End of an era

So we’re supposed to be finishing moving out tomorrow (Sunday), and there’s lots to do. We have ordered broadband in the flat, but it’ll take a few weeks, and I don’t even know has our phone line been fixed yet, to use dial-up, so my blog posts may be irregular for a bit.

147. Pigs in Heaven by Barbara Kingsolver

As I began to say last week, I’m thinking of The Bean Trees as a fairy tale, with this sequel as a critical retelling that becomes its own myth, and I amn’t really sure why they are taking me like that. The ongoing story is as plausible as most novels (and seems better researched than many), and the characters have their strengths and faults just like real people.

Perhaps it’s that the first book was very much the tale of one person (Taylor) and her successful quest to make a good life for herself. Sure, there were lots of other people involved, who helped and shaped her, and who she was able to help in turn, and this was necessarily Turtle’s story too, but the ending set us up for Happily Ever After. (I am trying not to spoil too much here, but it’s difficult when I’m trying to discuss the sequel.)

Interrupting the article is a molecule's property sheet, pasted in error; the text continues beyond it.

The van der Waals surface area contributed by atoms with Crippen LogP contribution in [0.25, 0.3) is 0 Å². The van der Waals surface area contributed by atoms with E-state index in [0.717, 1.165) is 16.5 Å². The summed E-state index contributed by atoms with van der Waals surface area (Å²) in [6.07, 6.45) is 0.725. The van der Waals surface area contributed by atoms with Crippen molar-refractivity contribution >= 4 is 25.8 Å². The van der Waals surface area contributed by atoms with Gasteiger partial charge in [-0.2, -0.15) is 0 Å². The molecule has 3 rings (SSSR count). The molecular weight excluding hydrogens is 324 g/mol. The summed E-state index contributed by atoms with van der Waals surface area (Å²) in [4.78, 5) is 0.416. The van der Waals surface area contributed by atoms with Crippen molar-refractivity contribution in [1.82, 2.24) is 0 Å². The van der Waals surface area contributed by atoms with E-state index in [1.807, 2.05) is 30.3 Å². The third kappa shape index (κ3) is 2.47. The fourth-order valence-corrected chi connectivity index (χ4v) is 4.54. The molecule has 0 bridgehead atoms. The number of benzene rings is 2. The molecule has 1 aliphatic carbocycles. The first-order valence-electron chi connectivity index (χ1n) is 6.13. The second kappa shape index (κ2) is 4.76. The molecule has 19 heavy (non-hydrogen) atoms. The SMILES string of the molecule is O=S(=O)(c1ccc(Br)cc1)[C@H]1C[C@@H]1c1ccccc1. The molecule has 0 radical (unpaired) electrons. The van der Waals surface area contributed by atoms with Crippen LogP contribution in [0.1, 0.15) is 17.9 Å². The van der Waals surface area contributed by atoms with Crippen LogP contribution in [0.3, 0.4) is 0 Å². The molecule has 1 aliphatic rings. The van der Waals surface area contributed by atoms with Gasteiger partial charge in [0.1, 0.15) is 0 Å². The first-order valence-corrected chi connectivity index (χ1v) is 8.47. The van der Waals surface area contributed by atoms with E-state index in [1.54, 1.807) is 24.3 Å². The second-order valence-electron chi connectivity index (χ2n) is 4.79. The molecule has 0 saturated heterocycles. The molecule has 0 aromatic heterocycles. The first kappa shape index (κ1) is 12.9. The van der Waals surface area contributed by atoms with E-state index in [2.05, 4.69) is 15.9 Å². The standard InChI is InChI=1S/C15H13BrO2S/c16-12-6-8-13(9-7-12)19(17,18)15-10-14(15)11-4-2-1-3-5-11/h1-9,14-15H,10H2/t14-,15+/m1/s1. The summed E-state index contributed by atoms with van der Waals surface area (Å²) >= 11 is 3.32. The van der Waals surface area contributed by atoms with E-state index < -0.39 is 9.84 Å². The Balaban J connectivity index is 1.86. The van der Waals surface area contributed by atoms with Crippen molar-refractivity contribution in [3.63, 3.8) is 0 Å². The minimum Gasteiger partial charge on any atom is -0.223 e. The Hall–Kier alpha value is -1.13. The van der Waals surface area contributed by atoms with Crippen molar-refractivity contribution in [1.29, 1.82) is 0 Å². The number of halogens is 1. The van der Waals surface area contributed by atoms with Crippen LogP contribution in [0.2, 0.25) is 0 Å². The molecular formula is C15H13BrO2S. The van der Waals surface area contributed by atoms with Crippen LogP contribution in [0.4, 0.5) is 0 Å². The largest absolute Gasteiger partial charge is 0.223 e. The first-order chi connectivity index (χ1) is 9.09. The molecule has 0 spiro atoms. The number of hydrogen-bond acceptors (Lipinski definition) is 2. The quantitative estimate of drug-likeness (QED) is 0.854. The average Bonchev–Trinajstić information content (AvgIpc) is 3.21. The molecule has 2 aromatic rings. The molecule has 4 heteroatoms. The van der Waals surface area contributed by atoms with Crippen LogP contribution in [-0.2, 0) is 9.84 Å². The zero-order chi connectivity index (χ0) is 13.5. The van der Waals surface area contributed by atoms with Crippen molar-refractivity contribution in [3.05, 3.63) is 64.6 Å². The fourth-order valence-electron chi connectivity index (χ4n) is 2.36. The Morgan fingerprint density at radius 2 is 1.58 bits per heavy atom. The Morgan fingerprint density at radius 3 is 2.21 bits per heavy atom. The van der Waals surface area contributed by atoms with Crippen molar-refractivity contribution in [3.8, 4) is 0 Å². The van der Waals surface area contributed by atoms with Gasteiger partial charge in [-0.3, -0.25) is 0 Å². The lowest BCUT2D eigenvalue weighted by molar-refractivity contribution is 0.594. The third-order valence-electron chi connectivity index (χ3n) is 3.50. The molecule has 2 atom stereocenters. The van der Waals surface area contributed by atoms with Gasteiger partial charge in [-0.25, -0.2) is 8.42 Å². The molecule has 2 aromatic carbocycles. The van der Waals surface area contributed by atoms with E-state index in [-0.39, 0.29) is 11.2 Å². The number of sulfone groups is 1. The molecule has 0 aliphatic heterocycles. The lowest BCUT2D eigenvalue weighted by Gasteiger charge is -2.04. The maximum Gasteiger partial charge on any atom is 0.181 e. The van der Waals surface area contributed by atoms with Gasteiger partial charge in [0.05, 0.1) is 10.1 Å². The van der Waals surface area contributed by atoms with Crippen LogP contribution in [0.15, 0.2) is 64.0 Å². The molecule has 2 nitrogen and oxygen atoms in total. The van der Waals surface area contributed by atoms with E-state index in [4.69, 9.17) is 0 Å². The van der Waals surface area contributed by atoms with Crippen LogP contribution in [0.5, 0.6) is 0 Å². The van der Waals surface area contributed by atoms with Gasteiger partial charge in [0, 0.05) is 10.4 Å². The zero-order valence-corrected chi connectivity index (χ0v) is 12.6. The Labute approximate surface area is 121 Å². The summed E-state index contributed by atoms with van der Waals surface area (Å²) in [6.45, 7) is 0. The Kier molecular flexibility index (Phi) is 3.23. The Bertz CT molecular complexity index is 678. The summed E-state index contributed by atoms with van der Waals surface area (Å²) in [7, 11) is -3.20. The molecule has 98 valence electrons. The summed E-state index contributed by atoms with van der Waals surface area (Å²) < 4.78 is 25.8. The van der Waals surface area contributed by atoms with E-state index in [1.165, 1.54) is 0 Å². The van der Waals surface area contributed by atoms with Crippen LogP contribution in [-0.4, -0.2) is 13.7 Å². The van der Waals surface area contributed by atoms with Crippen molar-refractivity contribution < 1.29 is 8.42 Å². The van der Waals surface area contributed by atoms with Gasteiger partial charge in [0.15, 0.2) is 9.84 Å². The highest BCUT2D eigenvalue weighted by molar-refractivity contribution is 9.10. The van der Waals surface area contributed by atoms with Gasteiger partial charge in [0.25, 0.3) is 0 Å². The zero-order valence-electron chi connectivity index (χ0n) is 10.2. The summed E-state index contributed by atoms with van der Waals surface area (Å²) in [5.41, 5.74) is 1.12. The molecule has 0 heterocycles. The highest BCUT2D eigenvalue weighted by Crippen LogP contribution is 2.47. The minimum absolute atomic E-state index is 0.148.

Pigs in Heaven is a broader book, which feels to me (although I know nothing about the author’s intent) like it wasn’t intended from the beginning, but that rather Kingsolver wrote The Bean Trees as Taylor’s story, with Turtle largely a cipher, but then realised the answer to the question of Turtle had not been a long term solution, and decided to write it.

Perhaps this also ties into Annawake Fourkiller’s reiterated point from the book, that whereas Taylor has an individual path and impact, Turtle, as Cherokee, is part of the Nation, and thus has ongoing (if dormant) ties to many people, sharing their story.


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